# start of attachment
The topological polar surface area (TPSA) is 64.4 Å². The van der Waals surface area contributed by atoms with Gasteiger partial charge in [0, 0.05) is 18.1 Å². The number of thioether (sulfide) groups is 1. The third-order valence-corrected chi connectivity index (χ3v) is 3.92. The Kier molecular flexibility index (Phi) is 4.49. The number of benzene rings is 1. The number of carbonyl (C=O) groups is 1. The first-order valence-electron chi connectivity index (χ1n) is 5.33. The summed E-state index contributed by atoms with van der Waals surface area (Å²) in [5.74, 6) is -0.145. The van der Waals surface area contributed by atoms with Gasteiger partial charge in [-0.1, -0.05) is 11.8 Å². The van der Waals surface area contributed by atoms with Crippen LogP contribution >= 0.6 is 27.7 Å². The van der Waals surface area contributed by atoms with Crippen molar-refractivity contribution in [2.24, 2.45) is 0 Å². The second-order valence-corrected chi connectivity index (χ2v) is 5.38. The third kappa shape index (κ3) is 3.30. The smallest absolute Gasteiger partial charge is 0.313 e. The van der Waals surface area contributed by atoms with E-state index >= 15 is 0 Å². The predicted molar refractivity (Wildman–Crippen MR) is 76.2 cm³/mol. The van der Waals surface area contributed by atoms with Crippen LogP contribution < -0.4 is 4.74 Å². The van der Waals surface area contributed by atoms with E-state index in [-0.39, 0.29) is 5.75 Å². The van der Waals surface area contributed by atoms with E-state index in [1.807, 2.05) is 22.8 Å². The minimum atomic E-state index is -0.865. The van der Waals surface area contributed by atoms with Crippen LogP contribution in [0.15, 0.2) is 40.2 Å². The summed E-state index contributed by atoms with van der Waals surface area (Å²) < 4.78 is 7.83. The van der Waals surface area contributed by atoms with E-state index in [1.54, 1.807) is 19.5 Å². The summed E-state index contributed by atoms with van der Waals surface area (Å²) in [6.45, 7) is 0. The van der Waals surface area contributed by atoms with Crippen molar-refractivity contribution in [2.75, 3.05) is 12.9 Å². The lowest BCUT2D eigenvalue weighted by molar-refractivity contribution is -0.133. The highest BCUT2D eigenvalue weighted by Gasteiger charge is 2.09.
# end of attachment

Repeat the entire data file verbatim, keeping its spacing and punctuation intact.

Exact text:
The topological polar surface area (TPSA) is 64.4 Å². The van der Waals surface area contributed by atoms with Gasteiger partial charge in [0, 0.05) is 18.1 Å². The number of thioether (sulfide) groups is 1. The third-order valence-corrected chi connectivity index (χ3v) is 3.92. The Kier molecular flexibility index (Phi) is 4.49. The number of benzene rings is 1. The number of carbonyl (C=O) groups is 1. The first-order valence-electron chi connectivity index (χ1n) is 5.33. The summed E-state index contributed by atoms with van der Waals surface area (Å²) in [5.74, 6) is -0.145. The van der Waals surface area contributed by atoms with Gasteiger partial charge in [-0.1, -0.05) is 11.8 Å². The van der Waals surface area contributed by atoms with Crippen LogP contribution >= 0.6 is 27.7 Å². The van der Waals surface area contributed by atoms with Crippen molar-refractivity contribution in [2.24, 2.45) is 0 Å². The second-order valence-corrected chi connectivity index (χ2v) is 5.38. The third kappa shape index (κ3) is 3.30. The smallest absolute Gasteiger partial charge is 0.313 e. The van der Waals surface area contributed by atoms with E-state index >= 15 is 0 Å². The predicted molar refractivity (Wildman–Crippen MR) is 76.2 cm³/mol. The van der Waals surface area contributed by atoms with Crippen LogP contribution < -0.4 is 4.74 Å². The van der Waals surface area contributed by atoms with E-state index in [-0.39, 0.29) is 5.75 Å². The van der Waals surface area contributed by atoms with E-state index in [1.807, 2.05) is 22.8 Å². The minimum atomic E-state index is -0.865. The van der Waals surface area contributed by atoms with Crippen LogP contribution in [0.15, 0.2) is 40.2 Å². The summed E-state index contributed by atoms with van der Waals surface area (Å²) < 4.78 is 7.83. The van der Waals surface area contributed by atoms with E-state index in [1.54, 1.807) is 19.5 Å². The summed E-state index contributed by atoms with van der Waals surface area (Å²) in [6.45, 7) is 0. The van der Waals surface area contributed by atoms with Crippen molar-refractivity contribution in [2.75, 3.05) is 12.9 Å². The lowest BCUT2D eigenvalue weighted by molar-refractivity contribution is -0.133. The highest BCUT2D eigenvalue weighted by Gasteiger charge is 2.09.